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Many say that poverty is a factor of environment combined with numerous other areas. Can brain science be the answer to improving the everlasting war on poverty? Originally published in The Atlantic: How poverty changes the brain.

Economic Mobility Pathways, or EMPath, has built its whole service-delivery model around this science, which it described in its 2014 report, “Using Brain Science to Design New Pathways Out of Poverty.” The Boston nonprofit started out as Crittenton Women’s Union, a merger of two of the city’s oldest women-serving organizations, both of which focused on improving the economic self-sufficiency of families. It continues that work with a new name and a burgeoning focus on intergenerational mobility.

After years of coaching adults and watching those benefits trickle down to children, EMPath has brought children into the center of its model—offering a way out of intergenerational poverty with brain science.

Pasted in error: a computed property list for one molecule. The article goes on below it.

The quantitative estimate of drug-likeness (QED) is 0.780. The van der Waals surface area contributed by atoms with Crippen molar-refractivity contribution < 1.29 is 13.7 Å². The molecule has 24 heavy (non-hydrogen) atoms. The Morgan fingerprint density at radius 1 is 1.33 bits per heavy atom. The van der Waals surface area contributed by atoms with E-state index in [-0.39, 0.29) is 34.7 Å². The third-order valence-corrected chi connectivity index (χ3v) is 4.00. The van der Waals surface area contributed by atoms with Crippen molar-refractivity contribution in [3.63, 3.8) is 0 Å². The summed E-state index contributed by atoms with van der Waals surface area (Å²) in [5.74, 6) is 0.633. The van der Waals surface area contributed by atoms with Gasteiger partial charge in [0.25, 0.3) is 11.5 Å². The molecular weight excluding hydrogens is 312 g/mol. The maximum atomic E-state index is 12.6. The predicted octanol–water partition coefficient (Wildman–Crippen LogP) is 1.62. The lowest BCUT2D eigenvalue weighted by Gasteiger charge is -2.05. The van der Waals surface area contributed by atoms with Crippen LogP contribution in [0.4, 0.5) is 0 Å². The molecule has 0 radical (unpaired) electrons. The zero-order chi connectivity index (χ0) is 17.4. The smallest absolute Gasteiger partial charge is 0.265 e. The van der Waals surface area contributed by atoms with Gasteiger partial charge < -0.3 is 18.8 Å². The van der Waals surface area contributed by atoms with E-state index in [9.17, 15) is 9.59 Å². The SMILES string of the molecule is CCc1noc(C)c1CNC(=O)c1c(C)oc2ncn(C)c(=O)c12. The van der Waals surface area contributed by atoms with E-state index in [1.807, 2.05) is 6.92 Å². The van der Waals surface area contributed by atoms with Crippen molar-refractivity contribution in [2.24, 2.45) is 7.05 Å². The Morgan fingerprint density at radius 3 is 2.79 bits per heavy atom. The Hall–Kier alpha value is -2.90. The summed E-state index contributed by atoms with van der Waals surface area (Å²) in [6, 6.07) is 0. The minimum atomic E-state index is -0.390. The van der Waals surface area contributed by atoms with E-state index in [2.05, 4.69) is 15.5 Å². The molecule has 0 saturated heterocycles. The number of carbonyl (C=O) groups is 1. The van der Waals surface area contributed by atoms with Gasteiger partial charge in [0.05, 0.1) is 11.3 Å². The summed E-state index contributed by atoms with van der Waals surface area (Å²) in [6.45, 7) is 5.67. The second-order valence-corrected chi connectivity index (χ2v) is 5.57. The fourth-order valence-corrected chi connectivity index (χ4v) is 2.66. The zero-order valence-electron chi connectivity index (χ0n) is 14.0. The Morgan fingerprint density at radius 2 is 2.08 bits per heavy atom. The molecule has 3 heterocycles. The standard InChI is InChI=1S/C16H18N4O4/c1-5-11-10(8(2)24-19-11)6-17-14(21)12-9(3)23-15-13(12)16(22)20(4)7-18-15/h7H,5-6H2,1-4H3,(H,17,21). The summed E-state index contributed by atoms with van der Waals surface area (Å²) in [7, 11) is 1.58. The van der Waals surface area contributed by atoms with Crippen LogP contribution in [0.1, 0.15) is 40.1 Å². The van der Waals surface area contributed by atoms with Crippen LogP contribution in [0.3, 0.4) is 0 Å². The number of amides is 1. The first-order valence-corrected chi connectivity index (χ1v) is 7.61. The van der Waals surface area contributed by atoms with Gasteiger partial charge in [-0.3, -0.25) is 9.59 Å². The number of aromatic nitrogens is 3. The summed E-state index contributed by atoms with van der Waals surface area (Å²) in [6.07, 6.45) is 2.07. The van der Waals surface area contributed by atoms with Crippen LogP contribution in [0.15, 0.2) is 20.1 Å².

Elisabeth Babcock, the president and CEO of EMPath, said people in poverty tend to get stuck in vicious cycles where stress leads to bad decision-making, compounding other problems and reinforcing the idea that they can’t improve their own lives.

“What we’re trying to do is create virtuous cycles where people take a step and they find out they can accomplish something that they might not have thought they could accomplish, and they feel better about themselves,” Babcock said.

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